Talib Kweli has settled nicely into the role of OG. Like athletes taking to the broadcast booth, many older rappers have gravitated toward the podcast world, with Talib's "People's Party" emerging as a result. On today's episode, the Quality rapper brought in esteemed journalist Jemele Hill, who formerly worked on ESPN before moving to The Atlantic. You might remember her facing controversy after calling Donald Trump a white supremacist on Twitter, and it wasn't long before she parted ways with the sporting giant. 

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Today, Hill and Kweli opened up about a variety of topics, including the impact Detroit's local hip-hop scene had on her journalism career. Citing it as a "tough city," Talib reflects on how that quality is mirrored in the music. "Royce, Fat Cat, Slum Village, Eminem and them, the Detroit hip-hop scene was very volatile," he explains. "Those guys used to fight all the time. Fight each other, shoot at each other. All that." Jemele laughs, as Talib continues. "We was watching old Trick Trick videos...But I gotta shout out all the guys I just mentioned, cause now they're all friends."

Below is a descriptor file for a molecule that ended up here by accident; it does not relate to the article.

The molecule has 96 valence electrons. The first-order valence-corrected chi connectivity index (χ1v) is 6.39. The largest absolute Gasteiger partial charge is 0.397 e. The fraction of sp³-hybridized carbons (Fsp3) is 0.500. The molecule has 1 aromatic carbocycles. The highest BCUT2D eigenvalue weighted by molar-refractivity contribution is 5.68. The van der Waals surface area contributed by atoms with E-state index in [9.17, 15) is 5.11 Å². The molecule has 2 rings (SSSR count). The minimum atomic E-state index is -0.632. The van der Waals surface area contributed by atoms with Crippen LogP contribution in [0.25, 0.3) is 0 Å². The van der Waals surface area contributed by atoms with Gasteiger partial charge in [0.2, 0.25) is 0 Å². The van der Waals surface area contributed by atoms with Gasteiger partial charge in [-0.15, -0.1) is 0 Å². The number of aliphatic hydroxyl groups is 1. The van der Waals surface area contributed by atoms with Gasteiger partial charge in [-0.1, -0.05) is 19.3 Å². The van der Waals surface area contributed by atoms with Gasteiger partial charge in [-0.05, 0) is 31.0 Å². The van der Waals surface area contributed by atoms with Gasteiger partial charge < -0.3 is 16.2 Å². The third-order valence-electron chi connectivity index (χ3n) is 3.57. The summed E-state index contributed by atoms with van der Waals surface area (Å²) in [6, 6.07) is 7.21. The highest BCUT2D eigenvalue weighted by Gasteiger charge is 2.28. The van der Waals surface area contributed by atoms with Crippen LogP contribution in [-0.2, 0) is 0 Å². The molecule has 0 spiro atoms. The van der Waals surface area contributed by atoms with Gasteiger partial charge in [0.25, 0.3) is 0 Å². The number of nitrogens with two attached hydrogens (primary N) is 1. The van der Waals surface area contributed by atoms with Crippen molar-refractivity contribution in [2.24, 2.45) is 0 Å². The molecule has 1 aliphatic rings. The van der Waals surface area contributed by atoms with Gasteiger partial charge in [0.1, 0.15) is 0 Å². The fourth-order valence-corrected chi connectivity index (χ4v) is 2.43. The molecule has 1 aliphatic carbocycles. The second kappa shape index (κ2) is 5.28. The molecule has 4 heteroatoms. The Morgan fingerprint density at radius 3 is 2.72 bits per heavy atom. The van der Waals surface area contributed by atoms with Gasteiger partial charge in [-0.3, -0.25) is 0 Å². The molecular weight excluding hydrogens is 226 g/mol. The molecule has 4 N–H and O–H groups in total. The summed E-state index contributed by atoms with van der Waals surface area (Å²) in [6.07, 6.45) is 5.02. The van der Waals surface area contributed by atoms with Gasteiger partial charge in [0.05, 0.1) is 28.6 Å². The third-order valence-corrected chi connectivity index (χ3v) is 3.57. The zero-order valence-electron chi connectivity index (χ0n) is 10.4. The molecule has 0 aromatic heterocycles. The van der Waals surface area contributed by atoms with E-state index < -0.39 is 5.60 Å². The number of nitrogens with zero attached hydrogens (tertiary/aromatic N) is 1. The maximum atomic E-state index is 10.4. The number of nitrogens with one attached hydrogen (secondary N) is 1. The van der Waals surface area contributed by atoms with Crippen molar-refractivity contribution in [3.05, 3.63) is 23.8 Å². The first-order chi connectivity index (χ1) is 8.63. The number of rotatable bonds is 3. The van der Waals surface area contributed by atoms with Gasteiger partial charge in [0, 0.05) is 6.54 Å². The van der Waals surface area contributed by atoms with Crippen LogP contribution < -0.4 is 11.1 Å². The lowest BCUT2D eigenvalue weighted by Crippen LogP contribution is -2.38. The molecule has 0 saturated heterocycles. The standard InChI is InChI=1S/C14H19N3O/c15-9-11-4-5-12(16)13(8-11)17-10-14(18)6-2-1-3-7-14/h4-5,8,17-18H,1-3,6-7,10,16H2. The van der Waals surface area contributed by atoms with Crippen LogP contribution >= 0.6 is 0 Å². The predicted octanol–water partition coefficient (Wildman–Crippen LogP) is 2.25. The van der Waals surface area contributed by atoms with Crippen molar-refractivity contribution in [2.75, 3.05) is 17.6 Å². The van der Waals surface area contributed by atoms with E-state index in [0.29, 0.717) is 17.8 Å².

Hill springboards off his point, saying "the success of Big Sean brought a lot of attention to Detroit, but it was a city that was often...people took a shit on it, all the time. The only time I used to see Detroit on the National News was when something bad happened, or once a year when they released the murder rate and ranked them by city. We were always in the top three. They would always talk about how Detroit was basically the armpit of the country. What happens it, people from Detroit, we not only stick tight together and stick up for each other, but you get a chip on your shoulder."